Industrial Ethernet: Bottom to top, 1Gb CC-Link IE connects them all

Nagoya, Japan—The CC-Link Partner Association (CLPA) says CC-Link IE industrial Ethernet protocol, can connect all levels of manufacturing, from top management planning systems to smart sensors on the shop floor.   Standard version of CC-Link (originally developed by Mitsubishi Electric) uses RS-485; the new CC-Link IE uses the increasingly popular Ethernet physical layer. (See also CC-Link IE: First, open, industrial Gigabit Ethernet protocol.)
By Control Engineering Staff October 25, 2007

Nagoya, Japan —The

CC-Link Partner Association (CLPA)

,IE and the standard version of CC-Link (originally developed by

Mitsubishi Electric

) is that the new version uses the increasingly popular Ethernet physical layer, rather than RS-485. [See also

CC-Link IE: First, open, industrial Gigabit Ethernet protocol


Ethernet is a worldwide standard for management / IT networking, having essentially displaced all other data-communication methods. At the production-network level, however, a number of standards are in wide use. European control engineers most commonly specify Profibus or its Ethernet version Profinet, which were originally developed by European automation giant Siemens. In North America, DeviceNet holds the largest share, according to CLPA general manager Stephen Jones. (DeviceNet was originally developed by Rockwell Automation, which similarly turned it over to a governing organization.)

With the announcement of CC-Link IE, all three standards now have versions running on Ethernet physical layer. “CC-Link IE, however, is the only one specifically developed to use Gigabit Ethernet over optical fiber,” Jones asserts. Gigabit Ethernet (gigE) is the only network fast enough to assure effective real-time machine control, he continues. Optical fiber provides plenty of bandwidth to carry gigE signals while providing additional benefits, such as immunity to electromagnetic interference (EMI) and reduced weight relative to copper wire Cat-5 Ethernet cabling.

One of CC-Link IE’s most significant features is its self-healing ability. Despite the fact that most current Ethernet installations use star-network topology, the physical standard was originally intended as a multi-drop backbone and can work with other topologies as well. CC-Link IE specifically uses bi-directional token ring topology, with one node acting as a control station for the entire network. In the event that one of the ring segments suffers an electrical failure (such as, short or open), the ring’s bidirectionality allows the control station to maintain communication with all of the nodes at essentially undiminished speed. Similarly, a node failure does not interfere with communication between the remaining nodes.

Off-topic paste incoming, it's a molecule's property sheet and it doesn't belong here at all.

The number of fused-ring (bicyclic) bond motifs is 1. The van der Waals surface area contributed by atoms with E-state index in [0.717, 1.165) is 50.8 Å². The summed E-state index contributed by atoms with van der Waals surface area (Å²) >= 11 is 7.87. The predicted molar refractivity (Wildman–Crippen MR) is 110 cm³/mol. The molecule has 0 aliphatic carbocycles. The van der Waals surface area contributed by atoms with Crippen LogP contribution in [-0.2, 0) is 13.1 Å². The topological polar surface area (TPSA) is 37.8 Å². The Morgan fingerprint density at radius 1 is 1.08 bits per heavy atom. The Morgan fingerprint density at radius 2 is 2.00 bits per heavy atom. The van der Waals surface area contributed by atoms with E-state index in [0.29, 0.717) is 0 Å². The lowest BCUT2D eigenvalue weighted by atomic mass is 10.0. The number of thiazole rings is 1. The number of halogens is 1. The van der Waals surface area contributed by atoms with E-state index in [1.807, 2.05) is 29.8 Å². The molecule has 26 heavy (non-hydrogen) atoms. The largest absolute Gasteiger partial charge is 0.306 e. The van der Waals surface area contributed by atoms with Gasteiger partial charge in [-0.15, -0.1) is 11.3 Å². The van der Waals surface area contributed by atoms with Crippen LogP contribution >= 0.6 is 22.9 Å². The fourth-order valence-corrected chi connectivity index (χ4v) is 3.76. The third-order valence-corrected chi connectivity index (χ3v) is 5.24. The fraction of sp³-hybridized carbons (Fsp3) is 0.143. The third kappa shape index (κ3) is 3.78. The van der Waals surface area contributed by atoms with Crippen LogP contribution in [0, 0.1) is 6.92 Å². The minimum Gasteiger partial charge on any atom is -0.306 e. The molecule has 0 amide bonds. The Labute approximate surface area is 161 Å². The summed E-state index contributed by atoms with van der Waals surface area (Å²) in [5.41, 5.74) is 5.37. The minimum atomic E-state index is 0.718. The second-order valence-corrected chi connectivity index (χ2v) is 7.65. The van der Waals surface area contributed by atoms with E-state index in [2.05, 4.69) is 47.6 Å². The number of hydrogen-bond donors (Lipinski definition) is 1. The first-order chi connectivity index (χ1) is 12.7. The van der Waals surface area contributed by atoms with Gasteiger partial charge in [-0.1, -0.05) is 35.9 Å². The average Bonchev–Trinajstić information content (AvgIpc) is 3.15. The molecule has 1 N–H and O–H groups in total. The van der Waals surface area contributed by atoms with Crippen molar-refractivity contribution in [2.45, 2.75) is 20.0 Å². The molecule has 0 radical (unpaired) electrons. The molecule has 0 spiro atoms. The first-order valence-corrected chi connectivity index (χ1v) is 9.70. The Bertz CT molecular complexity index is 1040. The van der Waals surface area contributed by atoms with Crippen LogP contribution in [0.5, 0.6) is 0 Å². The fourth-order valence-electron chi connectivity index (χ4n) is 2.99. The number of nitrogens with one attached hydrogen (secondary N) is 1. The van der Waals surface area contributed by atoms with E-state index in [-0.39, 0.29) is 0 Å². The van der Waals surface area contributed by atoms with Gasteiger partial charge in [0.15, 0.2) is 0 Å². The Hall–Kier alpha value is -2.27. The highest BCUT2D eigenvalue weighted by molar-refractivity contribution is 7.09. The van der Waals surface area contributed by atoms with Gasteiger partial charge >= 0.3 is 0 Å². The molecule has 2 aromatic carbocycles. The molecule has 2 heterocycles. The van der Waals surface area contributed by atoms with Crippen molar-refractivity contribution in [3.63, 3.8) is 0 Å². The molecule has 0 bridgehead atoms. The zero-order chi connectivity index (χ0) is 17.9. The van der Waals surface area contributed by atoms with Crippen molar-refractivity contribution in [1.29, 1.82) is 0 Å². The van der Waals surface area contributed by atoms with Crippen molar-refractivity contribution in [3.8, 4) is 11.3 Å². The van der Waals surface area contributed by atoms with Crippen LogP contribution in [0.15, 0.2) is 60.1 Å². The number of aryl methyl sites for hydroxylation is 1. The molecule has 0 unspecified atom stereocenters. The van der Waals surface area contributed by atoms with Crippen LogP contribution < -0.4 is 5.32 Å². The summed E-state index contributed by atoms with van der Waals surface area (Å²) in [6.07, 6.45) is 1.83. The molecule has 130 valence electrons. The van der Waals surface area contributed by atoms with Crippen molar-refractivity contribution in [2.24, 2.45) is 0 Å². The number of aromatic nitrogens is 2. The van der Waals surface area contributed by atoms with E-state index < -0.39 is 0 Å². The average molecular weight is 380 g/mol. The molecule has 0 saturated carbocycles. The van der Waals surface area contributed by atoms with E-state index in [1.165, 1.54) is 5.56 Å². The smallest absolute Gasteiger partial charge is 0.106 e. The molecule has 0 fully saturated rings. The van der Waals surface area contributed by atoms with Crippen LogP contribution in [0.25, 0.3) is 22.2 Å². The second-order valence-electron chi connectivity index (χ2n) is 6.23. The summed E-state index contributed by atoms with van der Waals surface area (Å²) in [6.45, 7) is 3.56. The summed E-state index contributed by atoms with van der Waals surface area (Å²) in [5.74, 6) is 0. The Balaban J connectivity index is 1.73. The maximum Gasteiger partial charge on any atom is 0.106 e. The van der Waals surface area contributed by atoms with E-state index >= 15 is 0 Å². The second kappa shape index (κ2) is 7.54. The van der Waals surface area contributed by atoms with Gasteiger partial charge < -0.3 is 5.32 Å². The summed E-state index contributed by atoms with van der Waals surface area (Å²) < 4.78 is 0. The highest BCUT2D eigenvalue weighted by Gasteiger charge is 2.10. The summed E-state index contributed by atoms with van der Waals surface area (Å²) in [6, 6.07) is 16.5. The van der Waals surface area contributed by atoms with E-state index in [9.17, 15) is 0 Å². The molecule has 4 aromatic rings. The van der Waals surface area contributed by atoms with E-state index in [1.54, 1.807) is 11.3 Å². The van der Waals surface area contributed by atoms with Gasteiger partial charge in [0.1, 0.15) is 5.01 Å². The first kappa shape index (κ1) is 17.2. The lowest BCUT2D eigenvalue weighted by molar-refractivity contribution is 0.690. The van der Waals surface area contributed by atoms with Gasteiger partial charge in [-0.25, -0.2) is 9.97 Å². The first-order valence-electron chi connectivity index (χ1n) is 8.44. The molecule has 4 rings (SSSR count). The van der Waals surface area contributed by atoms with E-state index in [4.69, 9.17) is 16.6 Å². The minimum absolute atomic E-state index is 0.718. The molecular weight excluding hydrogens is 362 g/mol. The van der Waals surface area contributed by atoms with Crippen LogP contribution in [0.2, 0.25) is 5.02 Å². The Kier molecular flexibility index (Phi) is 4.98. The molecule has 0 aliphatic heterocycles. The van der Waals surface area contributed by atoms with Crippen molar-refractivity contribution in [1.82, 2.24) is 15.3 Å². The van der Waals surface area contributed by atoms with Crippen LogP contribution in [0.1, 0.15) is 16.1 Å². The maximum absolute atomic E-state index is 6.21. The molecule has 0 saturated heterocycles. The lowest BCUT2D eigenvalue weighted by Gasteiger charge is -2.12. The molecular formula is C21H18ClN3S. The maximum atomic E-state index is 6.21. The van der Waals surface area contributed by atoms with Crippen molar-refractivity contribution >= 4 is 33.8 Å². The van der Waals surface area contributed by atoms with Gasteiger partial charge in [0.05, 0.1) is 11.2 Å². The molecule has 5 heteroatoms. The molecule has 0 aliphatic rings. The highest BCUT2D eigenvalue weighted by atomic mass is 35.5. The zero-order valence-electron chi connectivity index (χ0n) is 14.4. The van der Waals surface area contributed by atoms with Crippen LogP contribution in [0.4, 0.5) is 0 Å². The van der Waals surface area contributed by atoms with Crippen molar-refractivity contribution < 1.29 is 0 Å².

The system is even robust against multiple network failures. Generally, two failures are enough to separate the ring into two isolated segments, making it impossible for the control station to communicate with the nodes isolated on the other segment. A third failure would break it into three parts, etc. CC-Link IE makes provision to keep nodes on those isolated segments running.

Every node has a MAC address and, in the event that a group of nodes loses communication with the control station, the node on the isolated segment having the lowest MAC address takes over as a sub-control station. By having all stations retain copies of the latest 256 kB token, the sub-control station has all the information needed to keep the nodes remaining in its segment operating.

The CC-Link IE specification is available for download from the CLPA website . The first CC-Link IE products are expected to become available during the first quarter of 2008. CLPA expects to announce additional specifications for CC-Link IE field network and motion network standards later in 2008, and a CC-Link IE safety network standard in 2009.

C.G. Masi, senior editor
Control Engineering
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